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HITS rides out of town

Nancy Hamlett, staff writer

More than 2,000 people braved the threat of triple digit temperatures to enjoy the final day of HITS Tahoe in Minden.

Beginning at 8 a.m. with the $25,000 Carson Valley Inn Junior/Amateur Owner Jumper Classic, Kandi McCoy of Leona Valley, Calif., was the only rider in a field of 11 to go double clean on the course designed by Danny Foster, a former member of the Canadian show jumping team.

McCoy won the class with Froccs, an 11-year-old Czechoslovakian Thoroughbred, and took second place with Cartousch, a recent addition to her stable. Only five horses cleared the 13-jump first round course to qualify for the jump off, with Froccs and Cartousch the only two horses to jump clear during the tie-breaker. Apsen Springs Ranch owns both horses and received a total of $13,000 in prize money.

McCoy arrived in Minden for HITS Tahoe II and has been here ever since.

“The competition has been great. When you look back at the amateur classes, they weren’t huge, but the 15 that were here were probably the top 15 horses on the West Coast. It was not easy to win here. I’m happy we made the decision to come. We’ll be here next year. It’s going to be a huge horse show,” said McCoy.

The highlight of the day, the $100,000 HITS Grand Prix, drew 23 nationally-ranked horses and riders, many of them shipped in specifically for this event.

Richard Spooner of Glendale, Calif., riding his longtime partner, the 12-year-old Havoverian gelding, Robinson, nailed the jump-off course in a time that was almost four seconds faster than their closest competitor. When he saw his time, Spooner swept his hat off while still galloping, flipped it in the air and caught it, much to the delight of the audience.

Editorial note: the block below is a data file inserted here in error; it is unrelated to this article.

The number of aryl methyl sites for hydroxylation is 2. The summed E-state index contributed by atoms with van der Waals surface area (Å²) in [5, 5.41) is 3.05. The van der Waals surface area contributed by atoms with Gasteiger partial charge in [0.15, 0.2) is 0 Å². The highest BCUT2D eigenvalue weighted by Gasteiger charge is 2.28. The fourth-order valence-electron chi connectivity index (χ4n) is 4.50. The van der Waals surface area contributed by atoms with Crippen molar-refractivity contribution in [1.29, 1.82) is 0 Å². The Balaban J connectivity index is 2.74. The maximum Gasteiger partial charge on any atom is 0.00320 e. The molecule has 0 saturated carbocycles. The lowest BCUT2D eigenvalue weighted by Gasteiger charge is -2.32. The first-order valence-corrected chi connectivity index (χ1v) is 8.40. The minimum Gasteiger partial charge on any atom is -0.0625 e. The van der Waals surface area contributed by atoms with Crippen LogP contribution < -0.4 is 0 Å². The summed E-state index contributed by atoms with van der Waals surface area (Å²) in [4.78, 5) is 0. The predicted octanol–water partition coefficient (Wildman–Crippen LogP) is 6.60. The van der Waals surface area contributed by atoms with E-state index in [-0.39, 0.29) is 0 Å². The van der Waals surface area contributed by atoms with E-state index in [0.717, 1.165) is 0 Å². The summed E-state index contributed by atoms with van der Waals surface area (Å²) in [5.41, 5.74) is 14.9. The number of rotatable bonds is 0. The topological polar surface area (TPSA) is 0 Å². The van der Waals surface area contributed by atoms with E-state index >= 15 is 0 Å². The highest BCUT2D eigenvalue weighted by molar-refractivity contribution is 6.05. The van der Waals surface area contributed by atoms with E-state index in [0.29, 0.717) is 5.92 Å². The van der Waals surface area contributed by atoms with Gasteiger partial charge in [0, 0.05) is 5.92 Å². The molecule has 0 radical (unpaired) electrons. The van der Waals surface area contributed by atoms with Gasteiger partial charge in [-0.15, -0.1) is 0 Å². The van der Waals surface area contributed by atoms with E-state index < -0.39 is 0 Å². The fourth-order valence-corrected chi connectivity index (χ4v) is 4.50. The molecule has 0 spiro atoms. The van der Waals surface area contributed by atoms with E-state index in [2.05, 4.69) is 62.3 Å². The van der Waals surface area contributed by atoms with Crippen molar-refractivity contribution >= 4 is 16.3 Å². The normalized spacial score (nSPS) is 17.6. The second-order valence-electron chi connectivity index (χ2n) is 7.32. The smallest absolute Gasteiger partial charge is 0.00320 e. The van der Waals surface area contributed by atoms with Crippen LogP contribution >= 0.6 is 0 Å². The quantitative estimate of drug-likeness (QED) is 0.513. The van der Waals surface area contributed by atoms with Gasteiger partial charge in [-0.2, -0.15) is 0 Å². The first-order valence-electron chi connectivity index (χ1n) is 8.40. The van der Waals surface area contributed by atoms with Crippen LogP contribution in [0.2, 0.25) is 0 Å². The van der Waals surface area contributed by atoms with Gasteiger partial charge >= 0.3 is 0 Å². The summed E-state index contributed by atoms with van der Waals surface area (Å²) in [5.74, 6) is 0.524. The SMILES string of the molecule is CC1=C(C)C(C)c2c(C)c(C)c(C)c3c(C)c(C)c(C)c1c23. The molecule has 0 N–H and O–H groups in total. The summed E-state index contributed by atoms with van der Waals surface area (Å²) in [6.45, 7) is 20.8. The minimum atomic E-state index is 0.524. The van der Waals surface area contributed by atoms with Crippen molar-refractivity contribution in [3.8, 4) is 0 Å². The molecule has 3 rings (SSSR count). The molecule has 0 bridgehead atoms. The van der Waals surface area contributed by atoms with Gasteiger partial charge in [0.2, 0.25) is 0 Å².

“You can still be beat, but the point is, you want to make it exciting. You want people to know that you’re excited,” said Spooner, who took home $30,000 for owner Half Moon Bay Investment Group.

Course designer Foster called the 13-jump Grand Prix course “medium technical” and said that he gave up part of the intensity level in order to keep the size of the jumps up. All verticals were 5 feet high and oxers were 4 feet, 9 inches to 4 feet, 10 inches wide and at least 5 feet high. Foster specifically placed a double and triple jump directly in front of the crowds in order to involve them more keenly in the competition.

Ten horses had clear rounds and moved on to the jump-off, with 66 seconds allowed for the eight-obstacle course. Foster included a long gallop from Fence 11 to the last jump that went past the VIP tent and straight at the south bleachers.

“That was pretty exciting for the crowd,” said Foster. “And I know Richard couldn’t live without that big run home, so that was in his honor.”

“The key to the jump-off is to make the sport interesting,” said Spooner. “That what it’s all about. The first round whets everybody’s appetite and then the entree is the jump-off. You have to make sure that it keeps people on the edge of their seats. They have to make people want to come back next year. And I hope that this did.”

Inferno, ridden by Hap Hansen, who has 90 Grand Prix wins to his credit, placed second in the Grand Prix and took home $22,000 for owners Jon Shirley and Rocky Mountain Warmbloods. Peter Breakwell riding Leonson for Hyperion Farm took home third place and $13,000. Spooner also placed fourth on Incento, earning $6,000 for Half Moon Bay Investment Group and Leslie Steele, riding Figaro, the winner of the $50,000 EMO Grand Prix on July 9 took fifth and won $6,000.

Five weeks of HITS Tahoe in Minden is now history, but show dates have already been set for the 2001 circuit. Most of the riders have indicated that they will be back.

“I think the footing is great, the facility is great,” said McCoy. “It was great to see Tom (Struzzieri, president and CEO of HITS Tahoe) out early in the morning dragging the rings and putting water on the rigs. You don’t see horse show managers doing that. He’s dedicated to putting on good horse shows. He does a great job.”

The $100,000 HITS Grand Prix was filmed by JCR Sports Productions of Foothill Ranch, Calif., and after production and editing the footage will be aired on several networks. Visit their website at http://www.tvshowjumping.com. in August for a complete schedule.